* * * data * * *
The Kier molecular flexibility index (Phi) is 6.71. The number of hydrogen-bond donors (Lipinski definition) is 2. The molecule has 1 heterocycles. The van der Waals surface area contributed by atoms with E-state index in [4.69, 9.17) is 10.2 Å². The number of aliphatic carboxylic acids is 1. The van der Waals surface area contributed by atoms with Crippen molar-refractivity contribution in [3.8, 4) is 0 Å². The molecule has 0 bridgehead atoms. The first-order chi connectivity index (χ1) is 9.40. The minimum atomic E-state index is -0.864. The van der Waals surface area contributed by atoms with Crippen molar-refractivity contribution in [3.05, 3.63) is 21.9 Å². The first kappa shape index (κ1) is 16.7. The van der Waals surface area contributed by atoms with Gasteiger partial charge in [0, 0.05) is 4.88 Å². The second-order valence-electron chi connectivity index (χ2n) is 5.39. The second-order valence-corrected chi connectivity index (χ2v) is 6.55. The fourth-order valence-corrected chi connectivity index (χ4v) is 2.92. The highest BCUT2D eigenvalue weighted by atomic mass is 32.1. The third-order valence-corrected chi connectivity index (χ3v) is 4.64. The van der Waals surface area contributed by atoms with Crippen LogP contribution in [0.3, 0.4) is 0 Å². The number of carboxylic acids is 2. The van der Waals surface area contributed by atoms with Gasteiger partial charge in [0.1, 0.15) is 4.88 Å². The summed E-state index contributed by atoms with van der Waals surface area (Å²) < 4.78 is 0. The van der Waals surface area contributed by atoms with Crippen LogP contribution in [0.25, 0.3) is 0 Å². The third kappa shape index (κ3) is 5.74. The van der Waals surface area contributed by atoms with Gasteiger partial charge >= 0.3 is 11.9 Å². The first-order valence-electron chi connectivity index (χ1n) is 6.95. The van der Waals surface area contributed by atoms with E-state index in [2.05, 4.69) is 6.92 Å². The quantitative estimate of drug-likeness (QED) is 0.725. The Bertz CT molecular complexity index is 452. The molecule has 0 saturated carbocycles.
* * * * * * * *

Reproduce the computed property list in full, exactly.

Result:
The Kier molecular flexibility index (Phi) is 6.71. The number of hydrogen-bond donors (Lipinski definition) is 2. The molecule has 1 heterocycles. The van der Waals surface area contributed by atoms with E-state index in [4.69, 9.17) is 10.2 Å². The number of aliphatic carboxylic acids is 1. The van der Waals surface area contributed by atoms with Crippen molar-refractivity contribution in [3.8, 4) is 0 Å². The molecule has 0 bridgehead atoms. The first-order chi connectivity index (χ1) is 9.40. The minimum atomic E-state index is -0.864. The van der Waals surface area contributed by atoms with Crippen molar-refractivity contribution in [3.05, 3.63) is 21.9 Å². The first kappa shape index (κ1) is 16.7. The van der Waals surface area contributed by atoms with Gasteiger partial charge in [0, 0.05) is 4.88 Å². The second-order valence-electron chi connectivity index (χ2n) is 5.39. The second-order valence-corrected chi connectivity index (χ2v) is 6.55. The fourth-order valence-corrected chi connectivity index (χ4v) is 2.92. The highest BCUT2D eigenvalue weighted by atomic mass is 32.1. The third-order valence-corrected chi connectivity index (χ3v) is 4.64. The van der Waals surface area contributed by atoms with Crippen LogP contribution in [0.3, 0.4) is 0 Å². The number of carboxylic acids is 2. The van der Waals surface area contributed by atoms with Gasteiger partial charge in [0.1, 0.15) is 4.88 Å². The summed E-state index contributed by atoms with van der Waals surface area (Å²) < 4.78 is 0. The van der Waals surface area contributed by atoms with Crippen LogP contribution in [0.25, 0.3) is 0 Å². The third kappa shape index (κ3) is 5.74. The van der Waals surface area contributed by atoms with Gasteiger partial charge >= 0.3 is 11.9 Å². The first-order valence-electron chi connectivity index (χ1n) is 6.95. The van der Waals surface area contributed by atoms with E-state index in [2.05, 4.69) is 6.92 Å². The quantitative estimate of drug-likeness (QED) is 0.725. The Bertz CT molecular complexity index is 452. The molecule has 0 saturated carbocycles.